Life isn't always simply good or bad, true or false or black or white, and it turns out the same can be said for social media evaluation.
We’re often seeking to measure the positive or negative sentiment of what people are saying on social media, but does this really tell us anything useful?
DECC’s #BackClimateAction Tweetathon, held in November 2014, demonstrated to us just how complex and nuanced measuring the success of social media activity can be. So I thought I’d share some of our insight in case it helps with the evaluation of your own social media campaign.
Thanks to the Science and Society team at the Department for Business, Innovation & Skills (BIS), we were able to work with Ipsos MORI who evaluated our campaign as part of their on-going work with BIS looking at public attitudes to science. So, thank you BIS!
Measuring the numbers of our campaign was relatively easy and we got impressive figures for potential impressions and reach (250 million and 100 million respectively), but that didn’t tell us what people were saying, thinking, feeling or doing and whether it was good or bad as a result of our campaign - this is where Ipsos MORI’s expertise came in…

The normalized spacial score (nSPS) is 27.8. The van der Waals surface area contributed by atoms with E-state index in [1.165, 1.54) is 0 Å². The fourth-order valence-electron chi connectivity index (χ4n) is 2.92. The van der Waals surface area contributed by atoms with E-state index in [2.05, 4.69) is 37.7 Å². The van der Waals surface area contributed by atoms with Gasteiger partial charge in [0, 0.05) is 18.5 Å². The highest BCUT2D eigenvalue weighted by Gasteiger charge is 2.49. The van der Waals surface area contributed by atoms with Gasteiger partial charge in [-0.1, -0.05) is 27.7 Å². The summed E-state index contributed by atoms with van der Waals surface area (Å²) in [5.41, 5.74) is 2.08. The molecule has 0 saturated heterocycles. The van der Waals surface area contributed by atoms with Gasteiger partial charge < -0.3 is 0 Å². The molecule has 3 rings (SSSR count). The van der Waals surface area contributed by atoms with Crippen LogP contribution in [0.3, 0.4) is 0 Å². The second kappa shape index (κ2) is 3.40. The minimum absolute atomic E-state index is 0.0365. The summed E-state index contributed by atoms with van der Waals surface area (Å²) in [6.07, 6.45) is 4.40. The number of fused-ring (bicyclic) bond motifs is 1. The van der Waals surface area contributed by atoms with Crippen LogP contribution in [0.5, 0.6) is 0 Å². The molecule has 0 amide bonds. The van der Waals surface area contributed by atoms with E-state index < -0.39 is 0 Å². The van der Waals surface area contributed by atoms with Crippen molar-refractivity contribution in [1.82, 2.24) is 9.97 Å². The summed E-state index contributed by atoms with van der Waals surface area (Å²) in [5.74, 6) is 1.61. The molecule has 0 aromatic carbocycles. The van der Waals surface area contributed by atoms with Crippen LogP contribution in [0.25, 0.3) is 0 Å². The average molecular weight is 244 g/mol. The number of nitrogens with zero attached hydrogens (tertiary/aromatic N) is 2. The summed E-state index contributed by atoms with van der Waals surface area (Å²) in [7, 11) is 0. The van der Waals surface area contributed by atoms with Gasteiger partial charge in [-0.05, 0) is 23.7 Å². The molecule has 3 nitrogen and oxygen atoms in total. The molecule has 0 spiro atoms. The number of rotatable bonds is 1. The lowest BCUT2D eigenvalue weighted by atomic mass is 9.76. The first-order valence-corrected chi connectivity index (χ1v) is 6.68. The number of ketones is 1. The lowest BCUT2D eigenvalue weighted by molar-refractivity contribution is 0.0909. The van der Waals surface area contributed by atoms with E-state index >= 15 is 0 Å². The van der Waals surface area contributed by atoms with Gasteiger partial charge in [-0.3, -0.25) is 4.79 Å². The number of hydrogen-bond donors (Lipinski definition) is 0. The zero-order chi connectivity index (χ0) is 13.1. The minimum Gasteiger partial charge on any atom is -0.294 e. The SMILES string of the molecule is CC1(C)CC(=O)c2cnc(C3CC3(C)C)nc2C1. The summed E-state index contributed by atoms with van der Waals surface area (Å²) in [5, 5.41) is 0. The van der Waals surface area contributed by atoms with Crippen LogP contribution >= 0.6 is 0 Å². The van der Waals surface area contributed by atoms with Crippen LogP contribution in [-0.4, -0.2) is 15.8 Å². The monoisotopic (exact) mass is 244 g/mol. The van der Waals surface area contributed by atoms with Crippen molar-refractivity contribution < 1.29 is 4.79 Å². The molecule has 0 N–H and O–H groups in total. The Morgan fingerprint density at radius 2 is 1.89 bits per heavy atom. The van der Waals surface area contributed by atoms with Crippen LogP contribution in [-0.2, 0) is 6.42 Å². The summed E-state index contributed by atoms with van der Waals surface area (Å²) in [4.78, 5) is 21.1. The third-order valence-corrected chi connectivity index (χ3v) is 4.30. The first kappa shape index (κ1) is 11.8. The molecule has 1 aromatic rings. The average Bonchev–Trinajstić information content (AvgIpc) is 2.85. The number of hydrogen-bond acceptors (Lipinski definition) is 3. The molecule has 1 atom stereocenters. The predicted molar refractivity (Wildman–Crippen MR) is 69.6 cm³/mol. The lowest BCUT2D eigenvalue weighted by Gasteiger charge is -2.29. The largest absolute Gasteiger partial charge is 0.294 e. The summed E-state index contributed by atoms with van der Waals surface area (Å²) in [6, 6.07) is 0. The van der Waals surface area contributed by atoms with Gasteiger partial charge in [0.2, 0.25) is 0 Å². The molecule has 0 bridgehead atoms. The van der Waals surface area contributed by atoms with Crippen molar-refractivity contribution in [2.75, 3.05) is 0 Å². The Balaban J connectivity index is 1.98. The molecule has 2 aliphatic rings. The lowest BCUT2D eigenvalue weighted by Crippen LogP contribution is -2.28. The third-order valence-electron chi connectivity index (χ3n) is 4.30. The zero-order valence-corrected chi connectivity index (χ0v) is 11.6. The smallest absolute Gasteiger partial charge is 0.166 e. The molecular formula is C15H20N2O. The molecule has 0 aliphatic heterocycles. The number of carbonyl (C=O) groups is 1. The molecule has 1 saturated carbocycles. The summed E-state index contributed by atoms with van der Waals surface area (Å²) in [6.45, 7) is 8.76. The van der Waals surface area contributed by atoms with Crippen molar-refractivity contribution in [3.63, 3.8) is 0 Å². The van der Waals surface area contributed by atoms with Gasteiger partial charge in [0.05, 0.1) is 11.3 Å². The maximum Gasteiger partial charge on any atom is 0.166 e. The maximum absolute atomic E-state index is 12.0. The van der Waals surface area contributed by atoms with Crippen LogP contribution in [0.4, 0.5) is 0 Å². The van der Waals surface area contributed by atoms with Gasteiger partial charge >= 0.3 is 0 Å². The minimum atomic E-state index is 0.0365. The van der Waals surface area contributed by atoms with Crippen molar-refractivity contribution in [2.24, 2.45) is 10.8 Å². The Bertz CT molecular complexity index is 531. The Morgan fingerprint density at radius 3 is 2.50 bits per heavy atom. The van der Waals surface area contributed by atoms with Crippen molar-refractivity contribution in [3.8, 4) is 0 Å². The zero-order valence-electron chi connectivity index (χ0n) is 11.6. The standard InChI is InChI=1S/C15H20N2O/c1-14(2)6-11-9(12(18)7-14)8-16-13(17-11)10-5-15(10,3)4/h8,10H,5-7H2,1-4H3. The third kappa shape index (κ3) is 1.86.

Two key conclusions emerged from their analysis, both of which would apply to other campaigns using social media:
- If you’re measuring sentiment, clearly define what you mean by positive, neutral or negative before you get going. Consider what it is you want people to be positive about? Using automated analysis tools to measure sentiment revealed two things: a) our campaign was overwhelmingly positive (great!) but that’s probably because our hashtag is inherently positive, so anyone using it is likely to be positive about the cause, and b) where we did see the tool categorising tweets as negative, on closer inspection they were often wrong, picking up on tone incorrectly when the tweet was in fact neither negative about tackling climate change or our campaign. So remember, tools can’t do it all for you.
- Before you start, think carefully about the type of engagement you want to see. Given the positive / negative split wasn’t hugely insightful for our campaign; Ipsos took a different approach to measuring sentiment going beyond positive or negative and instead broke it down into what people were doing with the information. Our results were then able to give us a spectrum of engagement, from simply sharing knowledge to pledging action – a much more meaningful set of results that revealed the range of opinion and response to the campaign.
There is much more that can be said on these two points – and also on our evaluation more broadly – so I’d recommend reading the full report (which includes an Executive Summary).
Overall, the Tweetathon was a huge success for us; we had over 60 partners involved; over 16,000 unique authors on Twitter; trended above Christmas in the UK and saw a 14% increase in people pledging action against climate change. And thanks to the approach and insight from Ipsos, we now have a new, more robust method in place to measure activity in the future, and we’re starting with our #BackClimateAction Instagram competition which opens today! So if you’re snap-happy, get involved.